Edinboro Swimming Teams Look for High Finish at PSAC Meet

Category:  Sports
Wednesday, February 17th, 2016 at 7:28 PM
Edinboro Swimming Teams Look for High Finish at PSAC Meet by Michael McLaughlin
The swim team will be competing in the PSAC championships on Thursday, Feb. 18.

The Edinboro swim team will travel to York, Pennsylvania on Thursday, Feb. 18 to compete in the PSAC championships.

The conference championships go from Thursday through Sunday.

Head coach Chris Rhodes expects Holly Stein and Breanna Purnell to be competing with the leaders in their events this weekend.

Rhodes emphasized that on the men’s side, it is very competitive this year. He expects Micah Cattell, Justin Ransel and Francis Folz to be competitive in their events.

Rhodes said that distance wise, Josh Beabout is seeded very well.

“I think top five would be great for both programs,” Rhodes said of where each team would like to finish this weekend.

Rhodes noted, however, the overall goal for the team is to go to the meet and swim fast. He said doing that will set the teams up for a good finish.

In each team’s dual meets throughout the season, the swimmers have been doing multiple events each meet in order for the team to earn more points against their one opponent. This weekend, however, the swimmers are able to focus on their specialty events.

The higher finishes in a championship meet are worth more points than in a dual meet, so it is better for the team to invest in an individual’s specified event.

“It’s so difficult and challenging, and it just comes down to racing,” Rhodes said of swimmers trying to qualify for nationals.

He says he has swimmers who have the potential to make it to nationals, but that it comes down to how they race on that day.

The team started to taper last week and Rhodes said, “this is the best we’ve looked physically.”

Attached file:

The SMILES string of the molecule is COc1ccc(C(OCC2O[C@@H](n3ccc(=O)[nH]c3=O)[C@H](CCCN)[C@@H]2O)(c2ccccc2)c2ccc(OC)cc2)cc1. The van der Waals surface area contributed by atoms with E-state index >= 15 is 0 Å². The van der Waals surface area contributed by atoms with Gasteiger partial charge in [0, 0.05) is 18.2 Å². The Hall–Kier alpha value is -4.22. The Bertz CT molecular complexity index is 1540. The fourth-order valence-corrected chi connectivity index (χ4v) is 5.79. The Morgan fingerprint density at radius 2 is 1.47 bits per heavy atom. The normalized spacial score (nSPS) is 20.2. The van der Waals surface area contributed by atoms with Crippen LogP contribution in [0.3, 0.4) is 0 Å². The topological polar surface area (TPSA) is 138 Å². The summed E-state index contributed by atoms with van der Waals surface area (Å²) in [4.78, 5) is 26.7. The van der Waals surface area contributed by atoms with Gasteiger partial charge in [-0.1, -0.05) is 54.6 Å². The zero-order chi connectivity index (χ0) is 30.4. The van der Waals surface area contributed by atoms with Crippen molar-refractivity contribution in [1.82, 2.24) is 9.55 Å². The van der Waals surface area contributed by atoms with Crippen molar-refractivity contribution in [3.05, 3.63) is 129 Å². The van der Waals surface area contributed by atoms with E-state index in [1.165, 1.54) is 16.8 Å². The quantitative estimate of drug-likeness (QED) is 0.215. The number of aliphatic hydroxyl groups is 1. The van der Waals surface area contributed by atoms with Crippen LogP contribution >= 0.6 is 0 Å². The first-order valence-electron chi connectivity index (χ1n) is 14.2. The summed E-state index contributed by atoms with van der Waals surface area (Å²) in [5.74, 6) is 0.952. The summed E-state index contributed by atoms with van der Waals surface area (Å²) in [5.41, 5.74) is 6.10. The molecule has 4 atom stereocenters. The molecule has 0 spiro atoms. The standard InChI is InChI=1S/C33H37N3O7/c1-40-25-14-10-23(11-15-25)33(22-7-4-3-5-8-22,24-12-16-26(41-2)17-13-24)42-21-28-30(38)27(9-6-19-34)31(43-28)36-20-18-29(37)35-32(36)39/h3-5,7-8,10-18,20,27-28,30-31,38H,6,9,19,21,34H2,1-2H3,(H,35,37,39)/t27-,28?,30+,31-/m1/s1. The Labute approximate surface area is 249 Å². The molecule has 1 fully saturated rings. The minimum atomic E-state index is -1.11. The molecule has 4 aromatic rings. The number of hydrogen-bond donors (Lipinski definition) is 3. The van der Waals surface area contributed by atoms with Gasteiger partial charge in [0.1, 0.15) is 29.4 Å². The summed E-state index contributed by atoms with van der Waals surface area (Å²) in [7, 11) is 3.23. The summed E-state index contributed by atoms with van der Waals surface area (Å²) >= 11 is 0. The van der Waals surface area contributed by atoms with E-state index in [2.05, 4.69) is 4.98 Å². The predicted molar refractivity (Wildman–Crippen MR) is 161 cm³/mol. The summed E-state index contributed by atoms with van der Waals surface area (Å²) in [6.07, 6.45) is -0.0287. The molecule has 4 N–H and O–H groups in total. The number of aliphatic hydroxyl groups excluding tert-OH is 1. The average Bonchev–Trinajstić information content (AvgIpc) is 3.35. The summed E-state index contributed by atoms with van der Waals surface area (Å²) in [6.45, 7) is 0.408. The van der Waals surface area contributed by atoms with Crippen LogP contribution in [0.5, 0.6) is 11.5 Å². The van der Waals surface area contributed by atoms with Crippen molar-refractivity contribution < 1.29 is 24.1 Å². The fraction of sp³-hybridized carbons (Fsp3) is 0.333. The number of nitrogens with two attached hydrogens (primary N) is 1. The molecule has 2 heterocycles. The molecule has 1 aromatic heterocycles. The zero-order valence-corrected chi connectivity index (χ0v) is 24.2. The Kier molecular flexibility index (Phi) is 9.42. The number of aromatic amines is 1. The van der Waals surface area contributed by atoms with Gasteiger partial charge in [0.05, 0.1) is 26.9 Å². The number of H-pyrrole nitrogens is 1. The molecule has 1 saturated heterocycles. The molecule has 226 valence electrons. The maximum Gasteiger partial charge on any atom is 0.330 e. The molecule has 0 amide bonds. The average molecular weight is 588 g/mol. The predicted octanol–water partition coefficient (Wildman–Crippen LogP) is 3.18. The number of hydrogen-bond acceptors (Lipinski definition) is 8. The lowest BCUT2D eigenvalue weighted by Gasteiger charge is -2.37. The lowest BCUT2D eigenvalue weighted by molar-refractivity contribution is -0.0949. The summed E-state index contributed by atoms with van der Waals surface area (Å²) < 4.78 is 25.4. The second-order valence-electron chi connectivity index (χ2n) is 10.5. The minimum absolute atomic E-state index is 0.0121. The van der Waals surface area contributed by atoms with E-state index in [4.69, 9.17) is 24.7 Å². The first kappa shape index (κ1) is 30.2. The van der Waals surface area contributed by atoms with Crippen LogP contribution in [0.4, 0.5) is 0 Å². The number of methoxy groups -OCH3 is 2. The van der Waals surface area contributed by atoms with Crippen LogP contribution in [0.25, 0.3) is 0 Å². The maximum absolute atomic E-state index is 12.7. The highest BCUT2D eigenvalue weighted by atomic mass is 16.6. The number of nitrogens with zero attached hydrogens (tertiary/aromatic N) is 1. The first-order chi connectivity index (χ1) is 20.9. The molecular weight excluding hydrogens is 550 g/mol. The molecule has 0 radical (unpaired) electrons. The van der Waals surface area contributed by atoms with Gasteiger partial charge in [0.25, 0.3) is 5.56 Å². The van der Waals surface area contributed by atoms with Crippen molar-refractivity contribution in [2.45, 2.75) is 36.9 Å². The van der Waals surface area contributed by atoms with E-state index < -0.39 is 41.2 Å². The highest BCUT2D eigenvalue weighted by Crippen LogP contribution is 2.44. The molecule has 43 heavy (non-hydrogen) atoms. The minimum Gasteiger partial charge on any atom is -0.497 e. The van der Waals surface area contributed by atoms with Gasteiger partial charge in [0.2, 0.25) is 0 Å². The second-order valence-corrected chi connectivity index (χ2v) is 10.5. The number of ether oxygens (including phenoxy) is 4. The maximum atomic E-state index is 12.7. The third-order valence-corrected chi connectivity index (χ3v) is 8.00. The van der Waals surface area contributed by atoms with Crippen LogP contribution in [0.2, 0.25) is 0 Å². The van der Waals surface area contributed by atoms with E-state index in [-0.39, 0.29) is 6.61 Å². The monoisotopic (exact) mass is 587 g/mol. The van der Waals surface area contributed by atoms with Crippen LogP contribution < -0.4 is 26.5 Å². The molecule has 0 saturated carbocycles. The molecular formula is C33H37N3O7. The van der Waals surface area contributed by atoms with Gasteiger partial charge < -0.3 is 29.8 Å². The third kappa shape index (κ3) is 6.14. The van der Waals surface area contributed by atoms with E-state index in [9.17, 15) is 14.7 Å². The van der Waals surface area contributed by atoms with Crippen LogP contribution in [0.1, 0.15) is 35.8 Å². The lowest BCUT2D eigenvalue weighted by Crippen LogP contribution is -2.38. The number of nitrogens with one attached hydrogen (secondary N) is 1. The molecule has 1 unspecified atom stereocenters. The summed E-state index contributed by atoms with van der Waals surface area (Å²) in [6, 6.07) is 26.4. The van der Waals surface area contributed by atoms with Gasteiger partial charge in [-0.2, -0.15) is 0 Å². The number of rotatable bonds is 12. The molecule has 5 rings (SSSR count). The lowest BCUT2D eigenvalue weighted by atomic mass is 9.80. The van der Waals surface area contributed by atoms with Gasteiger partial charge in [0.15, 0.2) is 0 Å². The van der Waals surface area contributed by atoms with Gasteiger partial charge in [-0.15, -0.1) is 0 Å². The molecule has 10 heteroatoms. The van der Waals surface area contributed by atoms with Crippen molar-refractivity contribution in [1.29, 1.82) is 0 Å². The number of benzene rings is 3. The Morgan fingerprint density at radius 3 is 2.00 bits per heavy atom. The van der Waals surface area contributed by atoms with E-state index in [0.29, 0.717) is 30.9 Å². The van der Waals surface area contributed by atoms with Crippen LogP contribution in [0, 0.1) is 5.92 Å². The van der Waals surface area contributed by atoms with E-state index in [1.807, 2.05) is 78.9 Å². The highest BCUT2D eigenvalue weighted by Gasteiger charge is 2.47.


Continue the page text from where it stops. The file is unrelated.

In the tapering process, the team has been swimming less, distance wise, and focusing more on hard repetitions with more recovery. They have also been working on little things like technique, which will be essential during the races at the PSAC meet.

Places can be separated by hundredths of seconds, especially in the shorter events, so every millisecond counts.

Rhodes believes it is a mental meet and it will come down to the athletes believing in themselves and the training they’ve put in.

“Everything is geared toward their specialty now,” Rhodes said.

Rhodes said he expects the girls’ 400-freestyle relay to place well and both the men’s and women’s medley relays should compete as well.

“The exciting [thing] about relays is that anything can happen,” he said.

“It takes four great swims to get it going and when I look at the meet, I think we are going to have some very strong relays.”

According to Rhodes, the athletes look at this meet from the perspective that if they swim how they’re capable, then the team will be successful.

“I think that’s what’s so great about the sport of swimming is that it’s a team sport, but at the same time as an individual, you can still be successful,” Rhodes said.

Rhodes continued, saying the athletes have been thrown some curveballs in order for them to be prepared mentally for the meet.

In some cases, the athletes may have to roll with the punches, especially if things don’t go their way. They should be prepared for those situations.

Since the tournament is spaced out over a few days, it gives the swimmers the potential to do just one event per day, so they can recover and be fresh for each of their races.

The men’s and women’s teams each finished in seventh place at the conference championships last year.

Michael McLaughlin is the Sports Editor for The Spectator and he can be reached at sports.spectator@gmail.com.

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